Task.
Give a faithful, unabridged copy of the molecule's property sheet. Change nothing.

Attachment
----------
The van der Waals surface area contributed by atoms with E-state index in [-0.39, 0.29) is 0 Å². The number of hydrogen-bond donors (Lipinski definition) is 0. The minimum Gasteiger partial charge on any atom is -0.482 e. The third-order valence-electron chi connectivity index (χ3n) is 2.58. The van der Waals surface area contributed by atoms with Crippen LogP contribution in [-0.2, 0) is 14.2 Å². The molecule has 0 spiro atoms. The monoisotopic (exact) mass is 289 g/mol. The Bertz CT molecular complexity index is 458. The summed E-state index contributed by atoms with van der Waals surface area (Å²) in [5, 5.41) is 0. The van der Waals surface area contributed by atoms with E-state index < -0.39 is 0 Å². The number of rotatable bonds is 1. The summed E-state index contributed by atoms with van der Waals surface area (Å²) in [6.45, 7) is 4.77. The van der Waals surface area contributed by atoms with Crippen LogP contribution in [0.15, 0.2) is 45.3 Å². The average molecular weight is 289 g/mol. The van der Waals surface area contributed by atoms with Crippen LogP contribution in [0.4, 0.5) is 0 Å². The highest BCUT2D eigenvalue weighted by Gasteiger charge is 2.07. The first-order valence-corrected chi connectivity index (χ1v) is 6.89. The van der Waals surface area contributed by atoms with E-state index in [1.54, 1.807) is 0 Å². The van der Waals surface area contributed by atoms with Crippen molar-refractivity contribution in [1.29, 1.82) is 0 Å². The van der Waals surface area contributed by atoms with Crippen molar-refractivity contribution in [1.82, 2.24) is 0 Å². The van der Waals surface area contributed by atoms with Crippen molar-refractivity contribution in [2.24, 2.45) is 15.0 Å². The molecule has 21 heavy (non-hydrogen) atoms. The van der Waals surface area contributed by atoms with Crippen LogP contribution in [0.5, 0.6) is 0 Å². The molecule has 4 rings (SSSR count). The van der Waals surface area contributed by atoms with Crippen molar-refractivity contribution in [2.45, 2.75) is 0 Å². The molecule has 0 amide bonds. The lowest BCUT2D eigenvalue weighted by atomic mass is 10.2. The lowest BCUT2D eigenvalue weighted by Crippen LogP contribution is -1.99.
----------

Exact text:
The van der Waals surface area contributed by atoms with E-state index in [-0.39, 0.29) is 0 Å². The number of hydrogen-bond donors (Lipinski definition) is 0. The minimum Gasteiger partial charge on any atom is -0.482 e. The third-order valence-electron chi connectivity index (χ3n) is 2.58. The van der Waals surface area contributed by atoms with Crippen LogP contribution in [-0.2, 0) is 14.2 Å². The molecule has 0 spiro atoms. The monoisotopic (exact) mass is 289 g/mol. The Bertz CT molecular complexity index is 458. The summed E-state index contributed by atoms with van der Waals surface area (Å²) in [5, 5.41) is 0. The van der Waals surface area contributed by atoms with E-state index < -0.39 is 0 Å². The number of rotatable bonds is 1. The summed E-state index contributed by atoms with van der Waals surface area (Å²) in [6.45, 7) is 4.77. The van der Waals surface area contributed by atoms with Crippen LogP contribution in [0.15, 0.2) is 45.3 Å². The average molecular weight is 289 g/mol. The van der Waals surface area contributed by atoms with Crippen LogP contribution in [0.4, 0.5) is 0 Å². The highest BCUT2D eigenvalue weighted by Gasteiger charge is 2.07. The first-order valence-corrected chi connectivity index (χ1v) is 6.89. The van der Waals surface area contributed by atoms with E-state index in [1.54, 1.807) is 0 Å². The van der Waals surface area contributed by atoms with Crippen molar-refractivity contribution in [1.29, 1.82) is 0 Å². The van der Waals surface area contributed by atoms with Crippen molar-refractivity contribution in [1.82, 2.24) is 0 Å². The van der Waals surface area contributed by atoms with Crippen molar-refractivity contribution in [2.24, 2.45) is 15.0 Å². The molecule has 21 heavy (non-hydrogen) atoms. The van der Waals surface area contributed by atoms with Crippen LogP contribution in [0.5, 0.6) is 0 Å². The molecule has 4 rings (SSSR count). The van der Waals surface area contributed by atoms with Crippen molar-refractivity contribution in [2.45, 2.75) is 0 Å². The molecule has 0 amide bonds. The lowest BCUT2D eigenvalue weighted by atomic mass is 10.2. The lowest BCUT2D eigenvalue weighted by Crippen LogP contribution is -1.99.